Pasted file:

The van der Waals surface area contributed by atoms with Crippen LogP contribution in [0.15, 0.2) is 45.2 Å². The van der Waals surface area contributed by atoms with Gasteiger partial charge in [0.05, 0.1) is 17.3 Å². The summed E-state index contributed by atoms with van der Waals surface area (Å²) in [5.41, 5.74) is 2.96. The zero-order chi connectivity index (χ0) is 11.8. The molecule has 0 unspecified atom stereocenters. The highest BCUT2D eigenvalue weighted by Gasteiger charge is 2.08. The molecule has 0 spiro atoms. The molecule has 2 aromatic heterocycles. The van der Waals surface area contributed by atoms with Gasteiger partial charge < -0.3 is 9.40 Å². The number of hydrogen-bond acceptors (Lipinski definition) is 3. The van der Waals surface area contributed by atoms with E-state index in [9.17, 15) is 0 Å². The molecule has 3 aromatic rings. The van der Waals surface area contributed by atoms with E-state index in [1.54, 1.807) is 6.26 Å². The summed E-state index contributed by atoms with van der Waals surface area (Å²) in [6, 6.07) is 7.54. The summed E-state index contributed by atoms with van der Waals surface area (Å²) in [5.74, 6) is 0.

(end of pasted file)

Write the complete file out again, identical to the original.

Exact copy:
The van der Waals surface area contributed by atoms with Crippen LogP contribution in [0.15, 0.2) is 45.2 Å². The van der Waals surface area contributed by atoms with Gasteiger partial charge in [0.05, 0.1) is 17.3 Å². The summed E-state index contributed by atoms with van der Waals surface area (Å²) in [5.41, 5.74) is 2.96. The zero-order chi connectivity index (χ0) is 11.8. The molecule has 0 unspecified atom stereocenters. The highest BCUT2D eigenvalue weighted by Gasteiger charge is 2.08. The molecule has 0 spiro atoms. The molecule has 2 aromatic heterocycles. The van der Waals surface area contributed by atoms with Gasteiger partial charge < -0.3 is 9.40 Å². The number of hydrogen-bond acceptors (Lipinski definition) is 3. The van der Waals surface area contributed by atoms with E-state index in [9.17, 15) is 0 Å². The molecule has 3 aromatic rings. The van der Waals surface area contributed by atoms with E-state index in [1.54, 1.807) is 6.26 Å². The summed E-state index contributed by atoms with van der Waals surface area (Å²) in [6, 6.07) is 7.54. The summed E-state index contributed by atoms with van der Waals surface area (Å²) in [5.74, 6) is 0.